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Cassandra Wilson Celebrated Billie Holiday on April 4th at The Carolina Theatre of Durham

Cassandra Wilson will celebrate jazz singer and songwriter Billie Holiday in "Coming Forth by Day" at 8:30 p.m. on Saturday, April 4th, at The Carolina Theatre of Durham (photo by Mark Seliger)

Cassandra Wilson celebrated jazz singer and songwriter Billie Holiday in “Coming Forth by Day” on Saturday, April 4th, at The Carolina Theatre of Durham (photo by Mark Seliger)

Anyone who wants to challenge nature and embody the works of Billie Holiday has a mountain to scale but when that person is Cassandra Wilson, the mountain becomes a mole hill and Holiday smiles from the great beyond. On April 4th, Wilson took the challenge at The Carolina Theatre of Durham; and as a part of the Duke Performances series, she brought the classics into the theater and made the 1,000+ seat venue feel like someone’s living room.

The master of ceremonies congratulates the audience for Duke’s win in the Final Four game (Wilson delayed her show by half an hour for the game against Michigan, a true testament to the respect she had for Durham’s basketball crowd); and introduces Wilson. “April 7 would have been Billie’s 100th birthday,” the master of ceremonies tells The Carolina Theatre‘s audience and Wilson’s latest CD, Coming Forth by Day: A Tribute to Billie Holiday, is her 19th album.

With her full lion’s mane of hair and sultry voice, Cassandra Wilson immediately launches into “Someday When I’m awfully low” (the standard “The Way You Look Tonight”) and seduces the audience, bringing them so completely into her world that one feels literally under her spell, as her predecessor did. She slithers through the song like a temptress, making love to the mic, as well as to every ear in the crowd. Though Wilson’s voice is unlike Holiday’s, she has the same tendency to crawl inside the lyrics and make the notes sound otherworldly.

When one pays tribute to a superstar, it is a challenge but as Wilson says, “I’m part of this legacy. I come from Billie by way of Abbey Lincoln. I know I’m in that line of singers, but I also know myself …. I always feel challenged and it made sense [to celebrate Billie’s music].” The list of songs came from one of Wilson’s friends, historian LaShonda Barnett (author of the recent release and highly-acclaimed novel Jam on the Vine), and the title of the album (Coming Forth by Day) is a loose translation of the title of the Egyptian Book of the Dead, a nod to the face that Wilson is conjuring Billie’s spirit by singing her music.

That self-assurance becomes more evident as the concert ensues and Wilson kicks off her shoes to sing in bare feet, her five-piece band not so much backing her up as evoking different tones in her instrument: her voice.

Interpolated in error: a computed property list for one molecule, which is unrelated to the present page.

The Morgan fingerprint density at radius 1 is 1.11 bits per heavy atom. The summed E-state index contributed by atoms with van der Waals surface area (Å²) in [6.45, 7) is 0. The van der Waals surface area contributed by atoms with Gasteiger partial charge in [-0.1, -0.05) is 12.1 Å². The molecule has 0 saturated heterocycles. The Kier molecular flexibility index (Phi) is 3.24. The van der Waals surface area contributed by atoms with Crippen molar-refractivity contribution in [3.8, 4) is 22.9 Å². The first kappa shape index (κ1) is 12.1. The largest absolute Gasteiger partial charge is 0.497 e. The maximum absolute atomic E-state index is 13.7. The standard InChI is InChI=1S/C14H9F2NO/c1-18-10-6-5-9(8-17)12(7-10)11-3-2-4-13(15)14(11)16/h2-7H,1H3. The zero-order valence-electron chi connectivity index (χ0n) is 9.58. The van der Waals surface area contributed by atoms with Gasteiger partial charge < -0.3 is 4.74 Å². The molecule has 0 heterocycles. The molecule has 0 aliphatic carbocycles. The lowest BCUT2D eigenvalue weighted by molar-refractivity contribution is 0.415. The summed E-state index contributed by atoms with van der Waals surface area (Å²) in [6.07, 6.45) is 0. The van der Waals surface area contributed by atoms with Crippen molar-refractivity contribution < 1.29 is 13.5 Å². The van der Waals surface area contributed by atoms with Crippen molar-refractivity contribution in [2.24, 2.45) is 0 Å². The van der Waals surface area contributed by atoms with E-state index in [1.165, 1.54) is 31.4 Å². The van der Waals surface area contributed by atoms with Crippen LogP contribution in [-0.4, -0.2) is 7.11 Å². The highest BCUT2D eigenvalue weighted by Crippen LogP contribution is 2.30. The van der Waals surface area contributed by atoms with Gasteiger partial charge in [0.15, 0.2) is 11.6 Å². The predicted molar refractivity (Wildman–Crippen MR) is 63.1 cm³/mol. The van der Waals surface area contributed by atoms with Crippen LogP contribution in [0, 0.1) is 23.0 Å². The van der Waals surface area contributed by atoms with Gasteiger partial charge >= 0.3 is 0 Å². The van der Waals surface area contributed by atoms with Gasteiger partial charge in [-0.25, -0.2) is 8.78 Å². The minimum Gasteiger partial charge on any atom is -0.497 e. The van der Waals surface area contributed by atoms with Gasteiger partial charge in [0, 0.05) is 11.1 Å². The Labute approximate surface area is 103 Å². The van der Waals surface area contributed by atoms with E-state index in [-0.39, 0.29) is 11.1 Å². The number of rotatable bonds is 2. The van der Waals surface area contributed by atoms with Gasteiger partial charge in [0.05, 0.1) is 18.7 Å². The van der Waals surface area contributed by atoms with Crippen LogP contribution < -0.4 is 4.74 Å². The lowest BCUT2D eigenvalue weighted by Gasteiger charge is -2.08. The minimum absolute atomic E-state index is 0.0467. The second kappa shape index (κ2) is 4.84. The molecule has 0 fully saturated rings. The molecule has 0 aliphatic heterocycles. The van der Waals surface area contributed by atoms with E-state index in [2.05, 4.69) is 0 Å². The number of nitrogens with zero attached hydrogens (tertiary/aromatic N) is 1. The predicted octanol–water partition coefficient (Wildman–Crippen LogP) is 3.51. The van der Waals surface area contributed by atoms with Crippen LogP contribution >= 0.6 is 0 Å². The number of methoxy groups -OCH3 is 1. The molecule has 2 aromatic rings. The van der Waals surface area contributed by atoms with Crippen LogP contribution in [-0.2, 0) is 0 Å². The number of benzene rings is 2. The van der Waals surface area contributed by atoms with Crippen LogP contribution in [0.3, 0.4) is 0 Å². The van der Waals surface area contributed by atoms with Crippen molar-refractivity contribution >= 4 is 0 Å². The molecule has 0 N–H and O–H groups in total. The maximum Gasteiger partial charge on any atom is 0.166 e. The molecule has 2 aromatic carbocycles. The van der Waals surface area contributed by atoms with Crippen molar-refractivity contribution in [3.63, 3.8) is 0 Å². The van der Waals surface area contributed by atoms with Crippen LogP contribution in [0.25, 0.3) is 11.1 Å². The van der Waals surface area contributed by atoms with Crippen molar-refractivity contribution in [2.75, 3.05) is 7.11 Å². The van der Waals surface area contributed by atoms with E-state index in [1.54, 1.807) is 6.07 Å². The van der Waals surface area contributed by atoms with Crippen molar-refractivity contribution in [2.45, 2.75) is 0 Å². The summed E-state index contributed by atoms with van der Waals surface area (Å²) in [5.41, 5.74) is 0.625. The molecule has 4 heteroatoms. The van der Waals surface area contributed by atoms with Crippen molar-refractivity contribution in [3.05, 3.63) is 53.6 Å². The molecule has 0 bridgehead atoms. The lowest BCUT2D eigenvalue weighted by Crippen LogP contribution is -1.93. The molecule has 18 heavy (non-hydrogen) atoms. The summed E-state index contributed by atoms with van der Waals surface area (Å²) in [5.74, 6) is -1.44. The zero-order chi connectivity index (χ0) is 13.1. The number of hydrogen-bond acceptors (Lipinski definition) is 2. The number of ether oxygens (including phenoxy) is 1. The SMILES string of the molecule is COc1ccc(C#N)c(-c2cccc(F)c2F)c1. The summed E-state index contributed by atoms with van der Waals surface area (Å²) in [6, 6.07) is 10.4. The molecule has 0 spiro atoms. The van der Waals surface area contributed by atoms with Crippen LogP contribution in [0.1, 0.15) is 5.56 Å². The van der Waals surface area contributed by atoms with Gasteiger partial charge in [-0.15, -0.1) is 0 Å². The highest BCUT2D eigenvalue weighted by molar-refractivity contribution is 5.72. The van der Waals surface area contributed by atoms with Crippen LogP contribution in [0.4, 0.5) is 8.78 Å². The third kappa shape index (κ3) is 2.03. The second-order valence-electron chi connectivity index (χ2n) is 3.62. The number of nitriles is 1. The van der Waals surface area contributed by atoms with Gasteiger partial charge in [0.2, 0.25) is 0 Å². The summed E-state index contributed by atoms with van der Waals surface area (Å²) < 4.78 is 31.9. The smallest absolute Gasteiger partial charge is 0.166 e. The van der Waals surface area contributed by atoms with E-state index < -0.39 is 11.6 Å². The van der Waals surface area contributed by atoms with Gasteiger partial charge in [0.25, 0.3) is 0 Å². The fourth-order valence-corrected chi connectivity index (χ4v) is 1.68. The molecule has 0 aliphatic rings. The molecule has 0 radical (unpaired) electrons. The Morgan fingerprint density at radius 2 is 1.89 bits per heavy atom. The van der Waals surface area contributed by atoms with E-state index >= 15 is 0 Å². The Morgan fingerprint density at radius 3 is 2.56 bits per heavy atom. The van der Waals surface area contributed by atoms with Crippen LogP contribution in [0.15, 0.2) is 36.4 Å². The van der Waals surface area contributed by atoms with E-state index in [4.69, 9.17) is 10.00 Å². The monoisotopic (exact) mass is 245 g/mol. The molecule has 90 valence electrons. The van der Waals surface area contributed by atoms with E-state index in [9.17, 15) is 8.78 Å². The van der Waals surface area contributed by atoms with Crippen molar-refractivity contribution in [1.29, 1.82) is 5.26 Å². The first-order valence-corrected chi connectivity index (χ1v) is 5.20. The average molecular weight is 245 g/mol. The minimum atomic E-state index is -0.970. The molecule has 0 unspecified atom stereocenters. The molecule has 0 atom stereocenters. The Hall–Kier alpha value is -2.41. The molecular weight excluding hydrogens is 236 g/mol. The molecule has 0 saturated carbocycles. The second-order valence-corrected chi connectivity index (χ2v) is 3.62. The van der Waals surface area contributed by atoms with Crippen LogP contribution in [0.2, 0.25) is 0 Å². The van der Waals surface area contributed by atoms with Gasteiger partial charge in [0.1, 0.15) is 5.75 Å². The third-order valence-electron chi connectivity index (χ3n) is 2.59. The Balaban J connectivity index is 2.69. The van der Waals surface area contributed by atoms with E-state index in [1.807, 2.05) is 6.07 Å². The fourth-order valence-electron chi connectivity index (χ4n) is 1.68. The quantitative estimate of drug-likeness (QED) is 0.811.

She sings “Don’t Explain,” and her hand slides down the mic stand as she sinuously fends her way through the lyrics, crooning and whispering and growling, simultaneously, as if her heart is laid open and bleeding at her feet. She’s deep into the music and the various colors of sounds and lyrics, as Holiday was when she sang, and there are times it appears that Wilson is transported. Someplace else.

The saxophonist and violinist pull their notes from their instruments as she wanders the stage like a nymph or a music wizard, weaving her hands through the air, then pulling her fingers through the long golden brown tresses to bring forth magic. “I say I’ll build a mountain … sure I’m crazy, crazy in love.” She snaps her fingers, offsetting the jazz musicians, who are as restrained and controlled as she is like a willow tree.

In “You Go to My Head,” the drums are at their most powerful, and her deep voice ripples through the room. “You intoxicate my soul with your eyes.” She disappears offstage and lets the band finish the refrain.

When she wanders back with “All of Me,” it’s an almost painfully sad plea, as if begging for the end of a life. “How can I go on without you ….” Sometimes she places her hands on her belly, as if in meditation, paying attention to her breathing. Zen-like.

Her velvety contralto dips deep into “Good Morning Heartache.” She sinks into her knees to sing this one, finding a place nestled in an agonizing place, a nod to that moment when she realizes, “you’re the one who knew me when.”

When she comes to the final song in the performance — “I love my man. I’m a liar if I say I don’t” — Cassandra Wilson has lulled you into another world, ethereal and bluesy, true jazz. Like her idol, Wilson has been able to say so much with her music. She provides the canvas for the moments of life that are both wonderful and horrible, yet she can “let you in and keep you at a distance too.”

Cassandra Wilson in COMING FORTH BY DAY: A CELEBRATION OF BILLIE HOLIDAY (Duke Performances presents, April 4 in Fletcher Hall at The Carolina Theatre in Durham, NC).

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Cassandra Wilson (jazz vocalist and musician, born in 1955 in Jackson, MS): (official website), (Internet Movie Database), (Facebook Page), (Twitter page), and (Wikipedia).

Billie Holiday (nee Eleanora Fagan, Baltimore, MD-born jazz singer, 1915-59): (official website), (Internet Broadway Database), (Internet Movie Database), and (Wikipedia).


EDITOR’S NOTE: Dawn Reno Langley is a Durham, NC-based author who writes novels, poetry, children’s books, and nonfiction books on many subjects, as well as theater reviews. She is also Dean of General Education and Developmental Studies at Piedmont Community College in Roxboro, where she oversees the theater program at the Kirby Cultural Arts Complex, and a member of the Person County Arts Council. To read all of Dawn Langley’s Triangle Review reviews online at Triangle Arts and Entertainment, click To read more of her writings, click

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